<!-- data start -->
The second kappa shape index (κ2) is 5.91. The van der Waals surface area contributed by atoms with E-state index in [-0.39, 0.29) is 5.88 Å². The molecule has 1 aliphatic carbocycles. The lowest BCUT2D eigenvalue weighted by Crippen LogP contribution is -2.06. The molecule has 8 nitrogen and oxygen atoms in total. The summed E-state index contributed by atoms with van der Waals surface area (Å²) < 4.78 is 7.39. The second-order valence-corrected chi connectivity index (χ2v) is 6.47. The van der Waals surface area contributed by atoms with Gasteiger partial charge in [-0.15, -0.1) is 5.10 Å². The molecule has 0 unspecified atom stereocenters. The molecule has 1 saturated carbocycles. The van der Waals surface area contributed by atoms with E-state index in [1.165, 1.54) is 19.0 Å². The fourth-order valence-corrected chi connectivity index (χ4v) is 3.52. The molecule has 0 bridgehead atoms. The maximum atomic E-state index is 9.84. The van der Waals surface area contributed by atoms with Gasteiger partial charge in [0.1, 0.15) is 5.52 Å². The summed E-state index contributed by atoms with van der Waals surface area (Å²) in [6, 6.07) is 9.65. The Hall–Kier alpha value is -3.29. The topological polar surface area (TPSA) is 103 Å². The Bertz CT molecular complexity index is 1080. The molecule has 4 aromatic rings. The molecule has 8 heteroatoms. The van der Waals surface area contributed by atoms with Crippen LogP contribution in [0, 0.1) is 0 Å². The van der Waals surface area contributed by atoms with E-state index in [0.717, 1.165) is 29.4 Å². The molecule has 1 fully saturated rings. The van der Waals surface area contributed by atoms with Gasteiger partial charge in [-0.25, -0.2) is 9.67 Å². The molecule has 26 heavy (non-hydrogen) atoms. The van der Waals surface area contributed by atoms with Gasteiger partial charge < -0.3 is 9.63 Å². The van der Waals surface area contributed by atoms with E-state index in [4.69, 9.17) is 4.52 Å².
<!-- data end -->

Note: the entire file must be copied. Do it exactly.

The second kappa shape index (κ2) is 5.91. The van der Waals surface area contributed by atoms with E-state index in [-0.39, 0.29) is 5.88 Å². The molecule has 1 aliphatic carbocycles. The lowest BCUT2D eigenvalue weighted by Crippen LogP contribution is -2.06. The molecule has 8 nitrogen and oxygen atoms in total. The summed E-state index contributed by atoms with van der Waals surface area (Å²) < 4.78 is 7.39. The second-order valence-corrected chi connectivity index (χ2v) is 6.47. The van der Waals surface area contributed by atoms with Gasteiger partial charge in [-0.15, -0.1) is 5.10 Å². The molecule has 0 unspecified atom stereocenters. The molecule has 1 saturated carbocycles. The van der Waals surface area contributed by atoms with E-state index in [1.165, 1.54) is 19.0 Å². The fourth-order valence-corrected chi connectivity index (χ4v) is 3.52. The molecule has 0 bridgehead atoms. The maximum atomic E-state index is 9.84. The van der Waals surface area contributed by atoms with Gasteiger partial charge in [0.1, 0.15) is 5.52 Å². The summed E-state index contributed by atoms with van der Waals surface area (Å²) in [6, 6.07) is 9.65. The Hall–Kier alpha value is -3.29. The topological polar surface area (TPSA) is 103 Å². The Bertz CT molecular complexity index is 1080. The molecule has 4 aromatic rings. The molecule has 8 heteroatoms. The van der Waals surface area contributed by atoms with Crippen LogP contribution in [0, 0.1) is 0 Å². The van der Waals surface area contributed by atoms with E-state index in [0.717, 1.165) is 29.4 Å². The molecule has 1 fully saturated rings. The van der Waals surface area contributed by atoms with Gasteiger partial charge in [-0.25, -0.2) is 9.67 Å². The molecule has 26 heavy (non-hydrogen) atoms. The van der Waals surface area contributed by atoms with Gasteiger partial charge < -0.3 is 9.63 Å². The van der Waals surface area contributed by atoms with E-state index in [4.69, 9.17) is 4.52 Å².